Seven Drivers of Learning

An article in Global Focus* by Professors Arun Pereira of the Indian School of Business in Hyderabad, India and John Mullins of the London Business School caught my attention. Entitled "The Seven Vectors of Learning", the article reviews the main factors that promote learning in business schools.

The reason I chose to summarize and comment on this article here is because I believe these learning factors are broadly applicable to other types of education, both at the high school and university level, or even in adult continuing education.

« People learn best when they are actively and cooperatively engaged in their learning. »

As far back as 1987, Chickering and Gamson said, « Learning is not a spectator sport.

In fact, this active approach to teaching, which requires learners to collaborate, is much older and has some of its roots in Switzerland. The French pedagogue Célestin Freinet (1896-1966), who made great contributions in this area, was not starting from scratch, as the following quote translated from the French version of Wikipedia (article “Pédagogie Freinet”) shows: Freinet spoke of ‘Freinet techniques’, not of a method, because techniques evolve.

Freinet described his approach in a book titled Les techniques Freinet de l’école moderne (1964). This pedagogy is part of the New Education movement that dates back to 1899, whose various currents (Ferrière, Édouard Claparède, Ovide Decroly, Roger Cousinet, etc.) developed exchanges via the International League for New Education thanks to the Swiss pedagogue Adolphe Ferrière from 1921 onwards.

« People learn better when they are given the opportunity to think. »

Real progress is only achieved when learners are given the opportunity to reflect on what they have learned. For example, when a student is able to complete an internship, the impact of the internship will be enhanced by having the student write an internship report.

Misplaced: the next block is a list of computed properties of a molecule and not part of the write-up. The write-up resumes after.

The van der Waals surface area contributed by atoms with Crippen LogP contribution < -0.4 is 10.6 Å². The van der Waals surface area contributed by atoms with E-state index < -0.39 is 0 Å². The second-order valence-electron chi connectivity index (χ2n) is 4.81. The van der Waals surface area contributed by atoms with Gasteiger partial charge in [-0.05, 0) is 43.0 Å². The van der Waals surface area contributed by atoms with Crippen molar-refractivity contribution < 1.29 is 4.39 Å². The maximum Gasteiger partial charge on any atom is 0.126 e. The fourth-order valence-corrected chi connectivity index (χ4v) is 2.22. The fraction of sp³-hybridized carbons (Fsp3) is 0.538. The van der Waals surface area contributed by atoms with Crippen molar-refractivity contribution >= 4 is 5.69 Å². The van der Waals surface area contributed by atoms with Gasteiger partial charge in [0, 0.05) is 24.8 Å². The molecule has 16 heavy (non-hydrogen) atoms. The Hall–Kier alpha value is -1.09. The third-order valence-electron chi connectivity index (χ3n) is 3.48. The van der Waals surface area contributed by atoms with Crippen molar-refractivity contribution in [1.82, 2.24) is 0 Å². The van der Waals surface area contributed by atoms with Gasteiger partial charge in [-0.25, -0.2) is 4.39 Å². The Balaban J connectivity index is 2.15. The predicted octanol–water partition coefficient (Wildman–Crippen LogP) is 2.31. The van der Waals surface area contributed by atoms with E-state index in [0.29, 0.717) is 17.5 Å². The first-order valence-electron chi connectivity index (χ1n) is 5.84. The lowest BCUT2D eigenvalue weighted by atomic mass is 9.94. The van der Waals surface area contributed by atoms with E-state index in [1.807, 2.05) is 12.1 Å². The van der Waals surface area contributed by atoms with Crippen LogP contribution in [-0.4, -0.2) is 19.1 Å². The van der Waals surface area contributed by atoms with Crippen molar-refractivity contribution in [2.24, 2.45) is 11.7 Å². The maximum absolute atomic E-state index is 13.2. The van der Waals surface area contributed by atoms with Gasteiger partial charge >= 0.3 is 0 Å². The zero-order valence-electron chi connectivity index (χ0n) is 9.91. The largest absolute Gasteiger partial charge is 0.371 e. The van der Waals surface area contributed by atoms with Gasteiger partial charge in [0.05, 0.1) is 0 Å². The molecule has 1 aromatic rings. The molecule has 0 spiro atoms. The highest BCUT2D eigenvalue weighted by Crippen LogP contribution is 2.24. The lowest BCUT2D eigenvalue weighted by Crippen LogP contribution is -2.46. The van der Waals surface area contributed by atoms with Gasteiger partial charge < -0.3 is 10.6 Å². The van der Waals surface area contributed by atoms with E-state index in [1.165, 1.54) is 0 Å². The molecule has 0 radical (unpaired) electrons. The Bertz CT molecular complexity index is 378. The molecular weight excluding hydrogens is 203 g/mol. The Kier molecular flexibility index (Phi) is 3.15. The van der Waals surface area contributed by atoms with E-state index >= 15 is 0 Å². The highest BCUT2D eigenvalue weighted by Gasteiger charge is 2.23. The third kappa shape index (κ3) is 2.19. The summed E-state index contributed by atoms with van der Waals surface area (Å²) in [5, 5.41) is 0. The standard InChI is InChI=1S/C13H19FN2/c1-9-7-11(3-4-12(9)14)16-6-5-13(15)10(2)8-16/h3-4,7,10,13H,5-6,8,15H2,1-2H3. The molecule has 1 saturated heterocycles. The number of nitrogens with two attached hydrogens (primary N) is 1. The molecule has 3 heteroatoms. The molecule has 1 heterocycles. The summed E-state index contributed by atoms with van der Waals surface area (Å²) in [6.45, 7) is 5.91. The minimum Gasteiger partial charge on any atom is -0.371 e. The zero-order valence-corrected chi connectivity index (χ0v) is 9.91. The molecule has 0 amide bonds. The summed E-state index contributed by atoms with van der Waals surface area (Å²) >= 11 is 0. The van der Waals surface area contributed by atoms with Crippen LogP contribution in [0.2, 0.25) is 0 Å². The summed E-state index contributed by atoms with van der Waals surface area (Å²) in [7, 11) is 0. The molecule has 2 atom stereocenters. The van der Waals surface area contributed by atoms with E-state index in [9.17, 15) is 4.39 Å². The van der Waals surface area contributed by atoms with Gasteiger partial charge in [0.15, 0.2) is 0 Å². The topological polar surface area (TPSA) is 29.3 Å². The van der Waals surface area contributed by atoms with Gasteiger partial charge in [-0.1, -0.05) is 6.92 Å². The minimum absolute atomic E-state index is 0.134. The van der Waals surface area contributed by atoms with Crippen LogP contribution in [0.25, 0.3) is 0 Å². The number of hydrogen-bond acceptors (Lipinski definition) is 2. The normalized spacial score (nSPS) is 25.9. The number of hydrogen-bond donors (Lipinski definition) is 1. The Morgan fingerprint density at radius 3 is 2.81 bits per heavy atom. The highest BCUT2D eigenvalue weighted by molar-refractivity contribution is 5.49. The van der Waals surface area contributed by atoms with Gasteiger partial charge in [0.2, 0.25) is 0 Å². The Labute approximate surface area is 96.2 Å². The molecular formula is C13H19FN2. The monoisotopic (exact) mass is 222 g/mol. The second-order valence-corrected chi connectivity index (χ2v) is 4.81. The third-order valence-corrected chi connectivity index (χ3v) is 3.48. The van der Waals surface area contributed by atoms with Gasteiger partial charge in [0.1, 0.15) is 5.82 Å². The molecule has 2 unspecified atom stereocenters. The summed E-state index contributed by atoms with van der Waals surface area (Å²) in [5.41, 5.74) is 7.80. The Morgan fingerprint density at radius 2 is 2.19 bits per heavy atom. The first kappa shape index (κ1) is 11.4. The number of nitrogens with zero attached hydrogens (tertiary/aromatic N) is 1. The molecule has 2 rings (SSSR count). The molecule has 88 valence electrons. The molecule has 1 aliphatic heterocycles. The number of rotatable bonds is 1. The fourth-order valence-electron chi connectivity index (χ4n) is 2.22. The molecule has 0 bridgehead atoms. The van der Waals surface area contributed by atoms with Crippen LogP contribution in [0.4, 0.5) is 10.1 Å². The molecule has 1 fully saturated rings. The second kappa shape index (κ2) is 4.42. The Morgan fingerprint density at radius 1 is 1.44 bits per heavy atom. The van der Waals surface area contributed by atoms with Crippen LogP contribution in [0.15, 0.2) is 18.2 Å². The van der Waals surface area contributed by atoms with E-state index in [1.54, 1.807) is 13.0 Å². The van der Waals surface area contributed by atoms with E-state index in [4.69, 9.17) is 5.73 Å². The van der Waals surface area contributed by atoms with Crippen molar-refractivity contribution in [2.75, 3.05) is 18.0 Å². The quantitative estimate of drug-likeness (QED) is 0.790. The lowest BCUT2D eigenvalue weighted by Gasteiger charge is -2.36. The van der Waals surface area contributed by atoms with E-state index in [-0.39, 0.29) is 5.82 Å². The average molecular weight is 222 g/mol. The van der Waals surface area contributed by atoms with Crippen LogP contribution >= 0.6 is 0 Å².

« People learn best when instruction is built on their prior knowledge and experiences. »

Connecting learning to prior experience and knowledge in this way brings into play an emotional factor that plays an important role in learning. The teacher can take advantage of the diversity he or she encounters in the classroom: students of different nationalities in a French baccalaureate class, participants with different professional backgrounds in a continuing education course, etc.

« People learn best when they are able to organize information into blocks. »

This point seems crucial to me, because memorization is an essential element of learning, which has sometimes been neglected in recent decades, especially in public school systems.

« People learn best when they are motivated. »

This statement may seem like a truism. However, it seems to me to be central because, as a well-known French proverb says, you can’t water a donkey that isn’t thirsty. I believe that motivation can be created by the relevance of the content to the learners (I agree that this is not always self-evident in school programs), by the implementation of emotional factors and by an interactive approach to the transmission of knowledge and skills.

The last two vectors we have yet to consider also play a big role in my view.

« People learn better when they receive feedback » and « People learn better when the objectives of the training are clear ».

These two points seem to me to be closely related. Indeed, how can we evaluate the progress of a pupil, a student or an adult in training if the result to be achieved is not clearly and completely defined? These questions have been on the minds of both educational authorities and business school accrediting bodies for a long time in recent years. A detailed examination of these two points, however, would be beyond the scope of this blog and would be worth addressing at another time.

In conclusion, I thought the learning vectors identified in this blog might be a useful reminder to anyone charged with teaching.


Global Focus is a publication of the European Foundation for Management Development (EFMD), a foundation that brings together, despite its name, companies and higher education institutes from around the world.

Philippe Du PasquierPresident of Business School Lausanne and Member of the Board of Directors of Ecole Lémania